Paediatrics Publications

Title

Harnessing the purinergic receptor pathway to develop functional engineered cartilage constructs

Document Type

Article

Publication Date

6-1-2010

Journal

Osteoarthritis and Cartilage

Volume

18

Issue

6

First Page

864

Last Page

872

URL with Digital Object Identifier

10.1016/j.joca.2010.03.003

Abstract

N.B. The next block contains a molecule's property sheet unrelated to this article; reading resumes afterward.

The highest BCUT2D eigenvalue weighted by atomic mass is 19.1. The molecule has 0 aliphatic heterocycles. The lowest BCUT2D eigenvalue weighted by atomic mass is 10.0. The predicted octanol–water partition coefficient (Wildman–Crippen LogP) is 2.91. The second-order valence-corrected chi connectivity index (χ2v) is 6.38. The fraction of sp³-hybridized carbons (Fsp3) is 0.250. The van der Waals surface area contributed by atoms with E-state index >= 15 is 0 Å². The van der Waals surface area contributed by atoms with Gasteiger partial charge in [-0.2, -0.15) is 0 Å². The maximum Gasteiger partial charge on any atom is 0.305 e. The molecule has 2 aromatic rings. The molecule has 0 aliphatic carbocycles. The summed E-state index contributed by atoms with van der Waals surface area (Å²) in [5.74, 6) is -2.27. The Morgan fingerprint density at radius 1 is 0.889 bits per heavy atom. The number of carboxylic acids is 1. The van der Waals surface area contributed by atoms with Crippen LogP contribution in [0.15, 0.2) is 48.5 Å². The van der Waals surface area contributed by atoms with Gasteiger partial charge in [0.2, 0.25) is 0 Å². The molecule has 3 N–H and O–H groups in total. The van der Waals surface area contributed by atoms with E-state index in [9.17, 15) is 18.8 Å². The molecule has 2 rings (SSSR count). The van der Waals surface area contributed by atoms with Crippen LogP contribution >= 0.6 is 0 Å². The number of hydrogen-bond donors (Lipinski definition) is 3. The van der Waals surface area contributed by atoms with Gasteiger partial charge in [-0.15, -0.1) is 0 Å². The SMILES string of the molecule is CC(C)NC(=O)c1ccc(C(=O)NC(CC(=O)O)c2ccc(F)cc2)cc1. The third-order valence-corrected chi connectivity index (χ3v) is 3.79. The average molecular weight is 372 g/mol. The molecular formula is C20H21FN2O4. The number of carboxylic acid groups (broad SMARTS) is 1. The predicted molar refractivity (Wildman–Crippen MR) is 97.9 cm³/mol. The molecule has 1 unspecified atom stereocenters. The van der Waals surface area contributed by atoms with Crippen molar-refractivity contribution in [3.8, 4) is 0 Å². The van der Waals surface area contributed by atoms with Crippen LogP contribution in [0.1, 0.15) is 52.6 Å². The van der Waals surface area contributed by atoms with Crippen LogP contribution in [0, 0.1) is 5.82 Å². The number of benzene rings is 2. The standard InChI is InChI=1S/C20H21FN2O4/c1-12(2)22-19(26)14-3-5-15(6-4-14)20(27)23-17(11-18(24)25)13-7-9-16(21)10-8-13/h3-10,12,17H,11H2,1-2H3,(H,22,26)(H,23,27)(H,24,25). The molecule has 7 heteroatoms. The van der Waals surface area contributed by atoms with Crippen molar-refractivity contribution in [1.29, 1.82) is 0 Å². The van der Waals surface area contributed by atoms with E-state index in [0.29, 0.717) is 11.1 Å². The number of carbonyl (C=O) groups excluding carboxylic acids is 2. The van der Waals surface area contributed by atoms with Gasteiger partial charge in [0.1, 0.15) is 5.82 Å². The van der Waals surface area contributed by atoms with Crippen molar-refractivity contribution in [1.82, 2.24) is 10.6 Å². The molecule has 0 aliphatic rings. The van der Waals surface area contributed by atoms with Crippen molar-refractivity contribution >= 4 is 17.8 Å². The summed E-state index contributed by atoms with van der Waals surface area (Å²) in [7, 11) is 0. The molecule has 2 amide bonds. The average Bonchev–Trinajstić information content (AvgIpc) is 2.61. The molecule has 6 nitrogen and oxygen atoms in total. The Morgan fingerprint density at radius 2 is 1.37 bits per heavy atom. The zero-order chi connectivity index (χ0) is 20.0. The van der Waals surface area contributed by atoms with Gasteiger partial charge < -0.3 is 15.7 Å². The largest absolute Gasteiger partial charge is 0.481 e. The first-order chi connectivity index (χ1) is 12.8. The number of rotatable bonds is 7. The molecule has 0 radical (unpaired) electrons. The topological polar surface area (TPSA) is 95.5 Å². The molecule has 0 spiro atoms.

Objective: Mechanical stimulation is a widely used method to enhance the formation and properties of tissue-engineered cartilage. While this approach can be highly successful, it may be more efficient and effective to harness the known underlying mechanotransduction pathways responsible. With this aim, the purpose of this study was to assess the effect of directly stimulating the purinergic receptor pathway through exogenous adenosine 5'-triphosphate (ATP) in absence of externally applied forces. Methods: Isolated bovine articular chondrocytes were seeded in high density, 3D culture and supplemented with varying doses of ATP for up to 4 weeks. The effects on biosynthesis, extracellular matrix accumulation and mechanical properties were then evaluated. Experiments were also conducted to assess whether exogenous ATP elicited any undesirable effects, such as: inflammatory mediator release, matrix turn-over and mineralization. Results: Supplementation with ATP had a profound effect on the growth and maturation of the developed tissue. Exogenous ATP (62.5-250. μM) increased biosynthesis by 80-120%, and when stimulated for a period of 4 weeks resulted in increased matrix accumulation (80% increase in collagen and 60% increase in proteoglycans) and improved mechanical properties (6.5-fold increase in indentation modulus). While exogenous ATP did not stimulate the release of inflammatory mediators or induce mineralization, high doses of ATP (250μM) elicited a 2-fold increase in matrix metalloproteinase-13 expression suggesting the emergence of a catabolic response. Conclusions: Harnessing the ATP-purinergic receptor pathway is a highly effective approach to improve tissue formation and impart functional mechanical properties. However, the dose of ATP needs to be controlled as not to elicit a catabolic response. © 2010 Osteoarthritis Research Society International.

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